Rainy Season Threatens Phitsanulok's Ancient Cemetery

(13 May) Our correspondent received reports that a prehistoric cemetery in Nongtakien Temple, Pitsanulok, which was built thousands of years ago is starting to collapse, especially during the start of this year′s rainy season.

The cemetery becomes flooded and the water may
have damaged the prehistoric human remains buried there. Locals request the
immediate aid of agencies involved.

Reporters arrived at the scene to investigate,
finding a 5 by 10 meter hole, 2 meters deep, containing prehistoric human
remains that were uncovered in July 2009. The temple built a roof for the
area, but since 4 years had passed, the roof has become worn out and the
remains were getting wet every time it rained.

Pra (Monk) Mongkol Mahawiro, stationed at the temple, said
that in 2009, the locals uncovered a large collection of human bones on the
temple grounds.

Later, the Department of Fine
Arts investigated and reached the conclusion that the bones were at least
1500-2000 years old, similar to the ones in Banbuengyah, Sukhothai. The locals
helped build a roof to keep out the rain water.

He added that in the past 4 years, the roof
has undergone some wear and tear and the temple did not have the budget to fix
the roof. During the rainy season in 2012, the cemetary was flooded under 1
meter of water and fears arose that the skeletons would be damaged. The rainy
season this year would no doubt cause more floods and may damage the artifact
even further.

The prehistoric cemetery houses prehistoric skeletons , stone axesand pottery.
The Fine Arts Department examined and identified the prehistoric
archaeological resources, composing of pottery, stone axes, stone beads, medicine grinding stone, stone bracelet, stone sickle for spinning yarn and speculated
that
the area was originally used for planting cotton and making textile 1500-2000
years ago.

Ms.Rattiya Chaiwong, The arts expert archaeologists of Sukhothai said the
first time the Fine Arts Department investigated the area was a survey for
ancient artifacts, such as stone axes and stone beads.
However, as time went by, the temple staff dug into the
ground and found 1 ancient skeleton.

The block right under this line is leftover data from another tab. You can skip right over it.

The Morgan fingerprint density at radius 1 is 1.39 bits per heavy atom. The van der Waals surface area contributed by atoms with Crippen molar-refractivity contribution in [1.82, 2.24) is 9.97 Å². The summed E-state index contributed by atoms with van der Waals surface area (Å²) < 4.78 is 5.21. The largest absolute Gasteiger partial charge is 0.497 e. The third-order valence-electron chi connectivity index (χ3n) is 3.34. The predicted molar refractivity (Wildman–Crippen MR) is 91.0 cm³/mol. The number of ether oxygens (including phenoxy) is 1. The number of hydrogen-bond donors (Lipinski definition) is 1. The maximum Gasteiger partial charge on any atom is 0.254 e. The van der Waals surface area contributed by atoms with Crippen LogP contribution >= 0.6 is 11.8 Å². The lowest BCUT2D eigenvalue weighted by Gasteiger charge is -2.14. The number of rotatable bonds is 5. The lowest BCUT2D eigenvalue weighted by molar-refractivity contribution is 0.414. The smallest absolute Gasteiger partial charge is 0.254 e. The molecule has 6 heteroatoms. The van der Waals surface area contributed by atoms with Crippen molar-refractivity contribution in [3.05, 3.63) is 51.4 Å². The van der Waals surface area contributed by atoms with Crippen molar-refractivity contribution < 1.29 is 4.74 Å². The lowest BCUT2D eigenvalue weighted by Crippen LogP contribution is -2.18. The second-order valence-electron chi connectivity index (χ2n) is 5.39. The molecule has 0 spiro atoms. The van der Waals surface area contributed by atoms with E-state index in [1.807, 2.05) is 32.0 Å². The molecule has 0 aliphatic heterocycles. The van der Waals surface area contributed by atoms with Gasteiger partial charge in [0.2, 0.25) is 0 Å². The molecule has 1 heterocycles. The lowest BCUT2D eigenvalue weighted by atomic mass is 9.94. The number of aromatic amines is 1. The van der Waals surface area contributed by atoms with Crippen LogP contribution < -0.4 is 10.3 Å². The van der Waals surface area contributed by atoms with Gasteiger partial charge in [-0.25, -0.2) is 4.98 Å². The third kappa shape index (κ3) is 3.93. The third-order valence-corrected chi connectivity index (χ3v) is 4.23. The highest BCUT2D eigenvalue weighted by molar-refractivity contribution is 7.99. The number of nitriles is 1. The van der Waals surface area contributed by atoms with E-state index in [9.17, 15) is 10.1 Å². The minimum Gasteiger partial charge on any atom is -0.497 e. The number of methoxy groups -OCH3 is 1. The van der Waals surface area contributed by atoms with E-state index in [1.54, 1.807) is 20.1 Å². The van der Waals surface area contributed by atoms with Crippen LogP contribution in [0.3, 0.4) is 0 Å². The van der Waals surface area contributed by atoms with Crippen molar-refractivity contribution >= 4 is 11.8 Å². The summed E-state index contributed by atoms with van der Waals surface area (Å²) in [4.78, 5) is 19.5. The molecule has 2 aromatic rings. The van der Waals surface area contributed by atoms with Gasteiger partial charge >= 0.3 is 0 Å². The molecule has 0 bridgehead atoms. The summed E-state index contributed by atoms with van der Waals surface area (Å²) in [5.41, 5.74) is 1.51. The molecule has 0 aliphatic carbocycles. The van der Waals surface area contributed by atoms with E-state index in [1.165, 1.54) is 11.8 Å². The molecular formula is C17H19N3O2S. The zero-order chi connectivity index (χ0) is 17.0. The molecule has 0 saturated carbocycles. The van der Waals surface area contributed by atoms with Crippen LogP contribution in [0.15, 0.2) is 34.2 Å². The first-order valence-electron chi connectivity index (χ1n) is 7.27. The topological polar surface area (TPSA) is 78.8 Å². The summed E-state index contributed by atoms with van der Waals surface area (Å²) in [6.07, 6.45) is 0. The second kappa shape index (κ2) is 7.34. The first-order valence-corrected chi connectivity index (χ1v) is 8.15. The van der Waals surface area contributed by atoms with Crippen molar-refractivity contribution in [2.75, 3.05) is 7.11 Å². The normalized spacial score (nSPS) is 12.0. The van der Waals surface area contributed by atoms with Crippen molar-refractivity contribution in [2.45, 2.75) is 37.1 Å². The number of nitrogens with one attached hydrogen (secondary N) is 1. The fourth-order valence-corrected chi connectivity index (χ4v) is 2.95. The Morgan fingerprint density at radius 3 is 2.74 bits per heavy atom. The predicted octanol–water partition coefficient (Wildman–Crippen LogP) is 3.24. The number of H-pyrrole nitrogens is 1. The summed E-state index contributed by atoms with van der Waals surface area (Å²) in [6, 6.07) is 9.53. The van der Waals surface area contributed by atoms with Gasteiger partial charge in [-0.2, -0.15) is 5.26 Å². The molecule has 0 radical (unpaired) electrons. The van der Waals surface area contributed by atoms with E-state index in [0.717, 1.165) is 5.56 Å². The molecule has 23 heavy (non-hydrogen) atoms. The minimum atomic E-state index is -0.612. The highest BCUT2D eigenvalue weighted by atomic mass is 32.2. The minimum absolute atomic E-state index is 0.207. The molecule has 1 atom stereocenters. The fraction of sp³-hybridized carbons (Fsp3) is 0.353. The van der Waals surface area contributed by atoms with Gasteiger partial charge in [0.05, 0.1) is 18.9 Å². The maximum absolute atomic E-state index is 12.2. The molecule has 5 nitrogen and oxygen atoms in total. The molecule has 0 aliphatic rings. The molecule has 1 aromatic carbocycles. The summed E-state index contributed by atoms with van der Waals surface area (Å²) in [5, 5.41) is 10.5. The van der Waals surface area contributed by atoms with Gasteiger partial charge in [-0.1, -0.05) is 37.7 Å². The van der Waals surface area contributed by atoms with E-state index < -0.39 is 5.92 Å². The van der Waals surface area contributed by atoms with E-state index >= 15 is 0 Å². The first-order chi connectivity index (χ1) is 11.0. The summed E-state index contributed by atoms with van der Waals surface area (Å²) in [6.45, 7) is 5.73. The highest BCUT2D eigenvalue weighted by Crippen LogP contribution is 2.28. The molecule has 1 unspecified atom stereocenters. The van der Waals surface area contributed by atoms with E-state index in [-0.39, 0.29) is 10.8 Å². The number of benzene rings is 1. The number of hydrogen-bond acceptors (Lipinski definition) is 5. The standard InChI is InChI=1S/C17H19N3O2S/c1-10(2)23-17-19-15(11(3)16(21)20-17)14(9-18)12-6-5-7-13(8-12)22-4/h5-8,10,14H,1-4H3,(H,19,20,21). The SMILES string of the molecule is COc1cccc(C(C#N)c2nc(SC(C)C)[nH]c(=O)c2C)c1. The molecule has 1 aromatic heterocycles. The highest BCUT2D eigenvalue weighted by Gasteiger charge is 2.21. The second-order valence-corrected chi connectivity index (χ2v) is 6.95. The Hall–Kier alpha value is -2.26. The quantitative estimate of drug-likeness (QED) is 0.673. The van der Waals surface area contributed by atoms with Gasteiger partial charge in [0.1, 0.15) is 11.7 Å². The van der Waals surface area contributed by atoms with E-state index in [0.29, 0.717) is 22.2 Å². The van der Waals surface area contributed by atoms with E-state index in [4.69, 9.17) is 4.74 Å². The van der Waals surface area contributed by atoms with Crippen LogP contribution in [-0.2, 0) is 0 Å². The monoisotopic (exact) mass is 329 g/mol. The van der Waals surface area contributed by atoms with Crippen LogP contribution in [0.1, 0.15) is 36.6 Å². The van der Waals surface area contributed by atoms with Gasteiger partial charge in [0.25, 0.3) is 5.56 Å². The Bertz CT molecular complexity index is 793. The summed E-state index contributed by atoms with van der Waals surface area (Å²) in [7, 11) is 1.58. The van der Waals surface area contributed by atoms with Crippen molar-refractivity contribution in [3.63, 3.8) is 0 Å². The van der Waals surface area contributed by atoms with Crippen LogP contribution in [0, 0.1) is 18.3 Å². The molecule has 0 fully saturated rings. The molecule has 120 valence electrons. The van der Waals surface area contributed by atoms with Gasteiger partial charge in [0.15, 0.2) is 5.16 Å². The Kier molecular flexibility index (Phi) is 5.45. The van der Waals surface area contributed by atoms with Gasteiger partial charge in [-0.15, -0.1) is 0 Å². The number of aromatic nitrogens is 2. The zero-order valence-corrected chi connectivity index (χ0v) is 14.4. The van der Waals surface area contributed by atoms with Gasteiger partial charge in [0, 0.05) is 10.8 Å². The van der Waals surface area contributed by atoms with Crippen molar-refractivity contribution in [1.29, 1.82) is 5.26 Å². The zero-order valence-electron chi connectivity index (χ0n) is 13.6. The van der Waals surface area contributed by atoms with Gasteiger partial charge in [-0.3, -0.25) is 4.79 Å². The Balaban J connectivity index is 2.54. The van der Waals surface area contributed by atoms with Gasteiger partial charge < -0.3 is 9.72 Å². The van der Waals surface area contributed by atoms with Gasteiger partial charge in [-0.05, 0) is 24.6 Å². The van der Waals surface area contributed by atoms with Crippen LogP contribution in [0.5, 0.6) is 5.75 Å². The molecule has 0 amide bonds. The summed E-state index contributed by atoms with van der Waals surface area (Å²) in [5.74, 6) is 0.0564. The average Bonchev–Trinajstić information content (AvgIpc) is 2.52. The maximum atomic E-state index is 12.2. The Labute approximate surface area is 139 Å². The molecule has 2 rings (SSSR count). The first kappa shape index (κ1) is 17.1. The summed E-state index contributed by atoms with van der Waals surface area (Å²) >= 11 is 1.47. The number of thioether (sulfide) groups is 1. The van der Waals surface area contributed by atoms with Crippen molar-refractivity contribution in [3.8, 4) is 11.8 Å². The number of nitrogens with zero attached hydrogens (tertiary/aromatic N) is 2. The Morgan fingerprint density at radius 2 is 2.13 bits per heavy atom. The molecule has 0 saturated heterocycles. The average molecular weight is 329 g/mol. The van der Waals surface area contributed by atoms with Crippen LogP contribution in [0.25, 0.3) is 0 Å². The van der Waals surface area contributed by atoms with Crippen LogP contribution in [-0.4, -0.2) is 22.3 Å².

They expanded the search without
the help of the Fine Arts Department and did not inform the department until
after the excavation was done.

She also stated that the Director at the time contacted the
temple and pushed for a report to be made to coordinate with the Nongtakien
DOA to inquire whether there was a budget for excavation and develop the area
into a learning facility for the community, which should be easier than
waiting for a budget from the Fine Arts Department.

However, she said,
the DOA did not respond.

Mr.Peerapon Pisanupong, director of the Fine Arts Department in Sukhothai, said that the temple has not contacted the Fine
Arts Department to survey the area again. He has heard that locals want to
make an area into an open museum, but has no budget.

The area is considered an archaeological resource. There are 2 types of archaeological resources: registered and unregistered. Nongtakien temple is
not registered since the excavation was done by local citizens, which makes
the area very hard to regulate, Mr. Peerapon
said.

Once the skeletons are exposed to the atmosphere, various
chemical
reactions may occur which can damage them.

He noted that the problem is that
these skeletons would provide so much information had it been left in the
ground and the officials can investigate any other artifacts in the area to
determine the era the skeletons belonged to.

Nonetheless, if a study
is done on the skeletons now, we can determine the age and the cause of death
of the skeleton, Mr. Peerapon
said.

The Fine Arts Department says it will send in more workers to survey the area since the skeletons are considered
archaeological evidence.